Sabbath - (Hebrew: verb shabbath, meaning "to rest from labour"), the day of rest. It is first mentioned as having been instituted in Paradise, when man was in innocence (Gen. 2:2). "The sabbath was made for man," as a day of rest and refreshment for the body and of blessing to the soul.
It is next referred to in connection with the gift of manna to the children of Israel in the wilderness (Ex. 16:23); and afterwards, when the law was given from Sinai (Exo. 20:11), the people were solemnly charged to "remember the sabbath day, to keep it holy." Thus it is spoken of as an institution already existing.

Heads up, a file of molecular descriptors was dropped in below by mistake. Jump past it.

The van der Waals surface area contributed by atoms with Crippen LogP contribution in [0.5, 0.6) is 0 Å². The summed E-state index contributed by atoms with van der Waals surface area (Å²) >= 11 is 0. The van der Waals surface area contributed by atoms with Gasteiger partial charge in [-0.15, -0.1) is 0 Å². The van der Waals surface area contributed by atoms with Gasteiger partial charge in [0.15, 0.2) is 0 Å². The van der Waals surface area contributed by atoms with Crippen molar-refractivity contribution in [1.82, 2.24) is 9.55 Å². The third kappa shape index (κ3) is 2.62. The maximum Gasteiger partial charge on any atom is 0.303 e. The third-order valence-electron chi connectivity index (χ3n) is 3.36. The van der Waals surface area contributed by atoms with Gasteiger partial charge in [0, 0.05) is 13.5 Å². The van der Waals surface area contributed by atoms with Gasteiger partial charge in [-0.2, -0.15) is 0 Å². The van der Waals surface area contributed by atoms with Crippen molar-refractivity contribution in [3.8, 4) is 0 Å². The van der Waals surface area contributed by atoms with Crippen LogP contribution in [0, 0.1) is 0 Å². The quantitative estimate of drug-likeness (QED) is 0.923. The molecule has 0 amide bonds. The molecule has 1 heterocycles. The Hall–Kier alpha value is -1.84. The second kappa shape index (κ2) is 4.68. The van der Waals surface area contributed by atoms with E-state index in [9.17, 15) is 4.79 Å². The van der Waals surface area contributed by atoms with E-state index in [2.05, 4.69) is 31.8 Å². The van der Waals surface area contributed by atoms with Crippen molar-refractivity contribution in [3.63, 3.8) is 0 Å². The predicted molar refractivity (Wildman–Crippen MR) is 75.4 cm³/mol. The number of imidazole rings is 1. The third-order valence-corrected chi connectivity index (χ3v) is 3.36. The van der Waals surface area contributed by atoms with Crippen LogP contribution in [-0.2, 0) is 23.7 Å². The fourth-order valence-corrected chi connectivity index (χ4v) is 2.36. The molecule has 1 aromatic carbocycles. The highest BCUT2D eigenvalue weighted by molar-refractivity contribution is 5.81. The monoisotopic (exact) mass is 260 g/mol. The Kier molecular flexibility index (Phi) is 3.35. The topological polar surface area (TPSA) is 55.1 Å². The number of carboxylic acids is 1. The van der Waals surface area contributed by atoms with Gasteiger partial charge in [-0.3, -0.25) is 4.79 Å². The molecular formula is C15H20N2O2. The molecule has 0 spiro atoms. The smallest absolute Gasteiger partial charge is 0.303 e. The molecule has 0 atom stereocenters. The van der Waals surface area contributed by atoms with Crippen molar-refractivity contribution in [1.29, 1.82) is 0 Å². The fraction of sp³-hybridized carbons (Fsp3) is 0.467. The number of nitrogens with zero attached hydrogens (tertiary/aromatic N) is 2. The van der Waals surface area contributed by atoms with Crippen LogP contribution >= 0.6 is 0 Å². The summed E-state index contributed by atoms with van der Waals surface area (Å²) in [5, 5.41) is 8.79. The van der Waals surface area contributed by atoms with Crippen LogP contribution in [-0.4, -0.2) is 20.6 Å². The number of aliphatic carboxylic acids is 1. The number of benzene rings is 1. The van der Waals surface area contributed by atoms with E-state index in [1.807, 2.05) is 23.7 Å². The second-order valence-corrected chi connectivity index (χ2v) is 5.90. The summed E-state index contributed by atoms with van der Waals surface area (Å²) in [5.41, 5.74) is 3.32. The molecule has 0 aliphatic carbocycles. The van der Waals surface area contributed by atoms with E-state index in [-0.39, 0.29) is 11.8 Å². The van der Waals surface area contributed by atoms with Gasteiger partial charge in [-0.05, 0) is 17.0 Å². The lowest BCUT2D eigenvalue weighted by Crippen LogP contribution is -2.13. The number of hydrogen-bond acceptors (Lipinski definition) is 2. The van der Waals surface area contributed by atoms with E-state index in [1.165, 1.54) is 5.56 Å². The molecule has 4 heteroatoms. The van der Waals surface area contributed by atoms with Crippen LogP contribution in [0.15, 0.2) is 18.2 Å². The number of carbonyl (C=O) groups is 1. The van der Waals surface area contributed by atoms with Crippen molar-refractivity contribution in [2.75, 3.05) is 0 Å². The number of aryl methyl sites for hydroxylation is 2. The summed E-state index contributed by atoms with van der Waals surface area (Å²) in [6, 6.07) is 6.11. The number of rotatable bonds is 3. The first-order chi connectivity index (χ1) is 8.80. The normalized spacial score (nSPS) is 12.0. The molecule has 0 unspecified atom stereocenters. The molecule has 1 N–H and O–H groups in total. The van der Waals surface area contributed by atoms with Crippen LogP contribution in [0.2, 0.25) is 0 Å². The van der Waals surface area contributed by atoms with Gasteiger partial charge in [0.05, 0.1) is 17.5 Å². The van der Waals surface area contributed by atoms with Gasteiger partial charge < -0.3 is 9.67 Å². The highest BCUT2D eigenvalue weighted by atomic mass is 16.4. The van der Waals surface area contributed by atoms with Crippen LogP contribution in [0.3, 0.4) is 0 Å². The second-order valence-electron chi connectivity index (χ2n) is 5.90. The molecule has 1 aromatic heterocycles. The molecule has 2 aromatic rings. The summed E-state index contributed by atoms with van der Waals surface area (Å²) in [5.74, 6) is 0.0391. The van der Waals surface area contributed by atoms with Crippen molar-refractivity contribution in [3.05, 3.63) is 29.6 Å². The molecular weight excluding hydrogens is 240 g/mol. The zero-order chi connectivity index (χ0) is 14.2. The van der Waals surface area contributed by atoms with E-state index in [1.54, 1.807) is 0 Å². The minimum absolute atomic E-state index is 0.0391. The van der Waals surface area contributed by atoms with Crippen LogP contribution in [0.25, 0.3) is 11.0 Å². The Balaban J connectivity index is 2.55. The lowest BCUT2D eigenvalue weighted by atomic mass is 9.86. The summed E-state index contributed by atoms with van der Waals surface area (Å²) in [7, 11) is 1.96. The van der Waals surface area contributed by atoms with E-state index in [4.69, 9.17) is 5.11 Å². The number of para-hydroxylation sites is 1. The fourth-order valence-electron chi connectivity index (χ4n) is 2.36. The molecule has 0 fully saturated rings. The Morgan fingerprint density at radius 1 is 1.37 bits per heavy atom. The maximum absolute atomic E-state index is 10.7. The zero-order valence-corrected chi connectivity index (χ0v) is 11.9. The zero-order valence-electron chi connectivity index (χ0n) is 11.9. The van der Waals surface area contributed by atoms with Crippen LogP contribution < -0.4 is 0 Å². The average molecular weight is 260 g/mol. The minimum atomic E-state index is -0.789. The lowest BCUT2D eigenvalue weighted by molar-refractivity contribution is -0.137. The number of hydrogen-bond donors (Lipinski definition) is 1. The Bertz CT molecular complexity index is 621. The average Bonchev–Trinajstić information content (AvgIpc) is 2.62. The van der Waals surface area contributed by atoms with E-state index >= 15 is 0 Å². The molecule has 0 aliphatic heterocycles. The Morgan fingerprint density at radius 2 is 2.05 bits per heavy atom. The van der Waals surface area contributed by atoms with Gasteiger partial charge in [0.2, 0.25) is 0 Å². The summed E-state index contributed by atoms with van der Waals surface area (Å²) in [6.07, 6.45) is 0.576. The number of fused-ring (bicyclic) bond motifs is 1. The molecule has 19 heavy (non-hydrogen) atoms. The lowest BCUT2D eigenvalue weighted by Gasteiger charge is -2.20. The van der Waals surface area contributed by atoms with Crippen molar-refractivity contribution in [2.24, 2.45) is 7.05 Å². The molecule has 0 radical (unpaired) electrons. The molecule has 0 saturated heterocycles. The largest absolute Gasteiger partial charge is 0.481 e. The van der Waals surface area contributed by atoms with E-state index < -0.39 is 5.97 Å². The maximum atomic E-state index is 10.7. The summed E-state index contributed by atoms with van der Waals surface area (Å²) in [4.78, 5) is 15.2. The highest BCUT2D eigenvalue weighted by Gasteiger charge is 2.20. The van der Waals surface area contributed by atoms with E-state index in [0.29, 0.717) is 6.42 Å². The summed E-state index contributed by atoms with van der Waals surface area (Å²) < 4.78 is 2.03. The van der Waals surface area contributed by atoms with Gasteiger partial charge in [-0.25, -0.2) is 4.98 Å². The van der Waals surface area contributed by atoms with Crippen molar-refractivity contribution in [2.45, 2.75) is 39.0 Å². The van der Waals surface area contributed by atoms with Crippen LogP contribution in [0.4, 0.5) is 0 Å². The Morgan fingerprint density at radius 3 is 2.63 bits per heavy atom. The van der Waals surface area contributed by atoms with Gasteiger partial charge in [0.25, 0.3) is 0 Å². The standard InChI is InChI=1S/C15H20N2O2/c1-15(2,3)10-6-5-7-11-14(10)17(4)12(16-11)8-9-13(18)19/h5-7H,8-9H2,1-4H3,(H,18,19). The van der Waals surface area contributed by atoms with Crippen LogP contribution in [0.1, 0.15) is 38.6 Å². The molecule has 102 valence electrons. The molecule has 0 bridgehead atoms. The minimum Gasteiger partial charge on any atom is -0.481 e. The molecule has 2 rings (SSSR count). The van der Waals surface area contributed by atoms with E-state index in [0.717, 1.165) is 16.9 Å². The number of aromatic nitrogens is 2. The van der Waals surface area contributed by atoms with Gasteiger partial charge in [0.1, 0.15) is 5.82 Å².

In the Mosaic law strict regulations were laid down regarding its observance (Ex. 35:2, 3; Lev. 23:3; Lev. 26:34). These were peculiar to that dispensation.
In the subsequent history of the Jews frequent references are made to the sanctity of the Sabbath (Isa. 6:2, 4, 6, 7; Isa. 58:13-14; Jer. 17:20-22; Neh. 13:19). In later times they perverted the Sabbath by their traditions. Our Lord rescued it from their perversions, and recalled to them its true nature and intent (Matt. 12:10-13; Mark 2:27; Luke 13:10-17).
The ancient Babylonian calendar, as seen from recently recovered inscriptions on the bricks among the ruins of the royal palace, was based on the division of time into weeks of seven days. The Sabbath is in these inscriptions designated Sabattu, and defined as "a day of rest for the heart" and "a day of completion of labour."
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